Optimum breeding strategies using genomic selection for hybrid breeding in wheat, maize, rye, barley, rice and triticale
A breeding strategy with moderate nursery selection followed by genomic selection and one-stage phenotypic selection maximizes annual selection gain for grain yield across a wide range of hybrid breeding scenarios.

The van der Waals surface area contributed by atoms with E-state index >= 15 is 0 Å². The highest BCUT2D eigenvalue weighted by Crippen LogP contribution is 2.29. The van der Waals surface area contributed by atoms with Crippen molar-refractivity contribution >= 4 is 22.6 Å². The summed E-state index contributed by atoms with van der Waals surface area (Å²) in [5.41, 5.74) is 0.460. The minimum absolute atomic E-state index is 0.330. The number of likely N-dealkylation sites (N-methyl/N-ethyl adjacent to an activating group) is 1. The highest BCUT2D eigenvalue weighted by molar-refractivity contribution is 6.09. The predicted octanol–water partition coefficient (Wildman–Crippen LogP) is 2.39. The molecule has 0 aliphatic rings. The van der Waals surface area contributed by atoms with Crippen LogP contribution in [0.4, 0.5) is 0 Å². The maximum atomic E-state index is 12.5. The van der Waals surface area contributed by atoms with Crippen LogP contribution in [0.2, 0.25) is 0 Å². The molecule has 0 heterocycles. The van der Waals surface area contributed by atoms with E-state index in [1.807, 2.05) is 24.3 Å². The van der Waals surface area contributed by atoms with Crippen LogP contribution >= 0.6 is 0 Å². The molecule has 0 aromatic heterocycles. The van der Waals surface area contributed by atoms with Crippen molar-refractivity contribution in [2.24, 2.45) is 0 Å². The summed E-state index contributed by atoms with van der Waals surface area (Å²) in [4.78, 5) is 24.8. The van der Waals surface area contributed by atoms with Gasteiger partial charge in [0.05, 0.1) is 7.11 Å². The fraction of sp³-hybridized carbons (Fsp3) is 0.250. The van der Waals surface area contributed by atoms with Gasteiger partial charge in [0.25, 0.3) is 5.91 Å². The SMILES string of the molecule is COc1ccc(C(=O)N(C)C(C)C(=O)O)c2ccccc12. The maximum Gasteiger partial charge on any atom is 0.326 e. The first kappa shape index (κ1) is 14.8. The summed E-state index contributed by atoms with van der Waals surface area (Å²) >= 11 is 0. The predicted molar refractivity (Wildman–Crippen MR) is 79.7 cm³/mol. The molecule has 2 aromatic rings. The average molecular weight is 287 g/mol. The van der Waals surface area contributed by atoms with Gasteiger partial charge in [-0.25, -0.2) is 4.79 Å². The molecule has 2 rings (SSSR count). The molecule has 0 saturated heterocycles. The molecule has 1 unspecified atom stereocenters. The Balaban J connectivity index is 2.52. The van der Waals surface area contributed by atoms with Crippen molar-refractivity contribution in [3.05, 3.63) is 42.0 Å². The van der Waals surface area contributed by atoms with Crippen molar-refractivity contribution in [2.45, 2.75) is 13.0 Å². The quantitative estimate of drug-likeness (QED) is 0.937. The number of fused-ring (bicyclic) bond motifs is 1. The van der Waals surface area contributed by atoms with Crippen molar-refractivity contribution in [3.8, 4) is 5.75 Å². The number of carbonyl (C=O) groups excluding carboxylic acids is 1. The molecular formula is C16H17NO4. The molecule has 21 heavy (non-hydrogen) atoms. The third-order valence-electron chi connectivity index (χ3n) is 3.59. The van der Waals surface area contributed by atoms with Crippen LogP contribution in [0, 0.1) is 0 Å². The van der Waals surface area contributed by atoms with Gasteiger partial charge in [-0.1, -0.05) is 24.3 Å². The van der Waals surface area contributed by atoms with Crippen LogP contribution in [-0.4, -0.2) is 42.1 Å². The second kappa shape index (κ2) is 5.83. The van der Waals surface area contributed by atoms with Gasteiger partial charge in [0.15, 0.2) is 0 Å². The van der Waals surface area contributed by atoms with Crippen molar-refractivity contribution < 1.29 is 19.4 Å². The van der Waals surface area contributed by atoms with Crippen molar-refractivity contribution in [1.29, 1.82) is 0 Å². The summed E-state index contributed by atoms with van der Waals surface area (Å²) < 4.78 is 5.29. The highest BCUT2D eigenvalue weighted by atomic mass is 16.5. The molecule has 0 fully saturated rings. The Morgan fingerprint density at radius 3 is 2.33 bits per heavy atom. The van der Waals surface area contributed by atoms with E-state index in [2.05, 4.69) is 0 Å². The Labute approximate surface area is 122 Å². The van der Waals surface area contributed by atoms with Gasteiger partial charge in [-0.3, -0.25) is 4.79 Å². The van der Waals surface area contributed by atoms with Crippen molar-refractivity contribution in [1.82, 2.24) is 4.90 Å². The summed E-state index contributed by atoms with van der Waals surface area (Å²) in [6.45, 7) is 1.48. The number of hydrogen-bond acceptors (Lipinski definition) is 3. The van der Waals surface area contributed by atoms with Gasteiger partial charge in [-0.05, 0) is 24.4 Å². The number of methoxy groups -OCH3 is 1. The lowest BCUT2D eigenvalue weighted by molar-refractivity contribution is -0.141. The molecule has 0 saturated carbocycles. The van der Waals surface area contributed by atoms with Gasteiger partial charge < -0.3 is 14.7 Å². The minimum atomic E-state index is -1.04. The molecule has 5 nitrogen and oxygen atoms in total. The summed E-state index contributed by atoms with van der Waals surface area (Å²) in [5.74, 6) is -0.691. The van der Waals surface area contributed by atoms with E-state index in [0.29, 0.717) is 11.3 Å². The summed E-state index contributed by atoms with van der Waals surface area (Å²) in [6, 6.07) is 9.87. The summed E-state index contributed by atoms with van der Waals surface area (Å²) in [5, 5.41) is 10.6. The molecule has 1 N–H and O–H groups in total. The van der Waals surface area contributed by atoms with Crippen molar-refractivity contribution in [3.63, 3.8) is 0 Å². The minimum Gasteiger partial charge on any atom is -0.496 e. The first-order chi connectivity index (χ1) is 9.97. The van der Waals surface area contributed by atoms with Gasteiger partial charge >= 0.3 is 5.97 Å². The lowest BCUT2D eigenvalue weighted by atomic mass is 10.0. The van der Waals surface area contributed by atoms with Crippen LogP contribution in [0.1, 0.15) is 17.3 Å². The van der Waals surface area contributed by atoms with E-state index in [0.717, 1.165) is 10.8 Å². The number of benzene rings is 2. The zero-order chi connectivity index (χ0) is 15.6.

Genomic selection (GS) is a promising method for the selection of quantitatively inherited traits but its most effective implementation in routine hybrid breeding schemes requires further research. We compared five breeding strategies and varied their available budget, the costs for doubled haploid (DH) line and hybrid seed production as well as variance components for grain yield in a wide range. In contrast to previous studies, we included a nursery selection for disease resistance just before GS on grain yield. The breeding strategy GSrapid with moderate nursery selection followed by one stage GS and one final stage with phenotypic selection on grain yield had the highest annual selection gain across all strategies, budgets, costs and variance components considered and we, therefore, highly recommend its use in hybrid breeding of cereals. Although selecting on traits not correlated with grain yield in the observation nursery, this selection reduced the selection gain of grain yield, especially in the breeding schemes with GS and for selected fractions smaller than 0.3. Owing to the very high number of test candidates entering breeding strategies with GS, the costs for DH line production had a larger impact on the annual selection gain than the hybrid seed production costs. The optimum allocation of test resources maximizing annual selection gain in classical two-stage phenotypic selection on grain yield and for the recommended breeding strategy GSrapid is finally explored for maize, wheat, rye, barley, rice and triticale.
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